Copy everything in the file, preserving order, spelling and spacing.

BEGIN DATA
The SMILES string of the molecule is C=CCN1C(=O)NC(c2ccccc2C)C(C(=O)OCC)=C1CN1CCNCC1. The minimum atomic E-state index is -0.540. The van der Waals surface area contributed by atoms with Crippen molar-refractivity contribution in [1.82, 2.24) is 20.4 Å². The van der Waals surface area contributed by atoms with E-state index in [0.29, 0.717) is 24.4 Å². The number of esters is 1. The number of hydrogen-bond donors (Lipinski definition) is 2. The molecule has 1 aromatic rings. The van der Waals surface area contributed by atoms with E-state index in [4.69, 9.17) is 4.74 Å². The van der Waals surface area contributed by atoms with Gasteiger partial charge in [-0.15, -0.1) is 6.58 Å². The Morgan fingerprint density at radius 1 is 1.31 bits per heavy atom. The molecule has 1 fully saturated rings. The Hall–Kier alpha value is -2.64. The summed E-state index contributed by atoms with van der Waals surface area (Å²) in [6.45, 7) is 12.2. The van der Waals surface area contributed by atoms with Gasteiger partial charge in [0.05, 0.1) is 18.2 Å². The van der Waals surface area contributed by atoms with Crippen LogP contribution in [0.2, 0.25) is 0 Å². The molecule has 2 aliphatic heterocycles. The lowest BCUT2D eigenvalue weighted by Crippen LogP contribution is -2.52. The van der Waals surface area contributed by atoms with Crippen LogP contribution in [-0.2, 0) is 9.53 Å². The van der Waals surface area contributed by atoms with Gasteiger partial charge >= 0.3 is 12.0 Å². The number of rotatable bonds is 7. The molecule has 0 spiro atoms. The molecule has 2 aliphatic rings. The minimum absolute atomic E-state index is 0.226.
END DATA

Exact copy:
The SMILES string of the molecule is C=CCN1C(=O)NC(c2ccccc2C)C(C(=O)OCC)=C1CN1CCNCC1. The minimum atomic E-state index is -0.540. The van der Waals surface area contributed by atoms with Crippen molar-refractivity contribution in [1.82, 2.24) is 20.4 Å². The van der Waals surface area contributed by atoms with E-state index in [0.29, 0.717) is 24.4 Å². The number of esters is 1. The number of hydrogen-bond donors (Lipinski definition) is 2. The molecule has 1 aromatic rings. The van der Waals surface area contributed by atoms with E-state index in [4.69, 9.17) is 4.74 Å². The van der Waals surface area contributed by atoms with Gasteiger partial charge in [-0.15, -0.1) is 6.58 Å². The Morgan fingerprint density at radius 1 is 1.31 bits per heavy atom. The molecule has 1 fully saturated rings. The Hall–Kier alpha value is -2.64. The summed E-state index contributed by atoms with van der Waals surface area (Å²) in [6.45, 7) is 12.2. The van der Waals surface area contributed by atoms with Gasteiger partial charge in [0.05, 0.1) is 18.2 Å². The van der Waals surface area contributed by atoms with Crippen LogP contribution in [0.2, 0.25) is 0 Å². The molecule has 2 aliphatic heterocycles. The lowest BCUT2D eigenvalue weighted by Crippen LogP contribution is -2.52. The van der Waals surface area contributed by atoms with Crippen LogP contribution in [-0.2, 0) is 9.53 Å². The van der Waals surface area contributed by atoms with Gasteiger partial charge >= 0.3 is 12.0 Å². The number of rotatable bonds is 7. The molecule has 0 spiro atoms. The molecule has 2 aliphatic rings. The minimum absolute atomic E-state index is 0.226.